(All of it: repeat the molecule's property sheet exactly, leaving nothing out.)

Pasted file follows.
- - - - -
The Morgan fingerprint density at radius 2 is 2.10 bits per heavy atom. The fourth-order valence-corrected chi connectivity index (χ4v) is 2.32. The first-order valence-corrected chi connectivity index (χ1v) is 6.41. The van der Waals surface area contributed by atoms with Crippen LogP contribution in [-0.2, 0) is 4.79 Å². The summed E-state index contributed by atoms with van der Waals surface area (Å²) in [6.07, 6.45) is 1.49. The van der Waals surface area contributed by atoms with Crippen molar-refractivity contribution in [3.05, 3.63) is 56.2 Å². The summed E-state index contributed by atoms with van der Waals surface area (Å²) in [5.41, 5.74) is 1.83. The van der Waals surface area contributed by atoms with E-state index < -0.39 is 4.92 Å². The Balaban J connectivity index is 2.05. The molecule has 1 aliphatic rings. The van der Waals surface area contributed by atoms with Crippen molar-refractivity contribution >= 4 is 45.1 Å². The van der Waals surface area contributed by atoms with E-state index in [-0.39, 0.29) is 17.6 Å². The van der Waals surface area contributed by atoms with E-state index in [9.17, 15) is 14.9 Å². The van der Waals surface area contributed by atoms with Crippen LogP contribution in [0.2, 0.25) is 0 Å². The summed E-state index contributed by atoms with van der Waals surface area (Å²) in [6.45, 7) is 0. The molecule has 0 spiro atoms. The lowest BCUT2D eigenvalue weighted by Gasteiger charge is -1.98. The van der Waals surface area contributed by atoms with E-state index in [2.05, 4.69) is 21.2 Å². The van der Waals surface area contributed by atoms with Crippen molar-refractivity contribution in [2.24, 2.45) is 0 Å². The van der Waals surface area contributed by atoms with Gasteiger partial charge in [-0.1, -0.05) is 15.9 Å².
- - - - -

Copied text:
The Morgan fingerprint density at radius 2 is 2.10 bits per heavy atom. The fourth-order valence-corrected chi connectivity index (χ4v) is 2.32. The first-order valence-corrected chi connectivity index (χ1v) is 6.41. The van der Waals surface area contributed by atoms with Crippen LogP contribution in [-0.2, 0) is 4.79 Å². The summed E-state index contributed by atoms with van der Waals surface area (Å²) in [6.07, 6.45) is 1.49. The van der Waals surface area contributed by atoms with Crippen molar-refractivity contribution in [3.05, 3.63) is 56.2 Å². The summed E-state index contributed by atoms with van der Waals surface area (Å²) in [5.41, 5.74) is 1.83. The van der Waals surface area contributed by atoms with E-state index < -0.39 is 4.92 Å². The Balaban J connectivity index is 2.05. The molecule has 1 aliphatic rings. The van der Waals surface area contributed by atoms with Crippen molar-refractivity contribution >= 4 is 45.1 Å². The van der Waals surface area contributed by atoms with E-state index in [-0.39, 0.29) is 17.6 Å². The van der Waals surface area contributed by atoms with E-state index in [9.17, 15) is 14.9 Å². The van der Waals surface area contributed by atoms with Crippen LogP contribution in [0.2, 0.25) is 0 Å². The summed E-state index contributed by atoms with van der Waals surface area (Å²) in [6.45, 7) is 0. The molecule has 0 spiro atoms. The lowest BCUT2D eigenvalue weighted by Gasteiger charge is -1.98. The van der Waals surface area contributed by atoms with E-state index in [2.05, 4.69) is 21.2 Å². The van der Waals surface area contributed by atoms with Crippen molar-refractivity contribution in [2.24, 2.45) is 0 Å². The van der Waals surface area contributed by atoms with Gasteiger partial charge in [-0.1, -0.05) is 15.9 Å².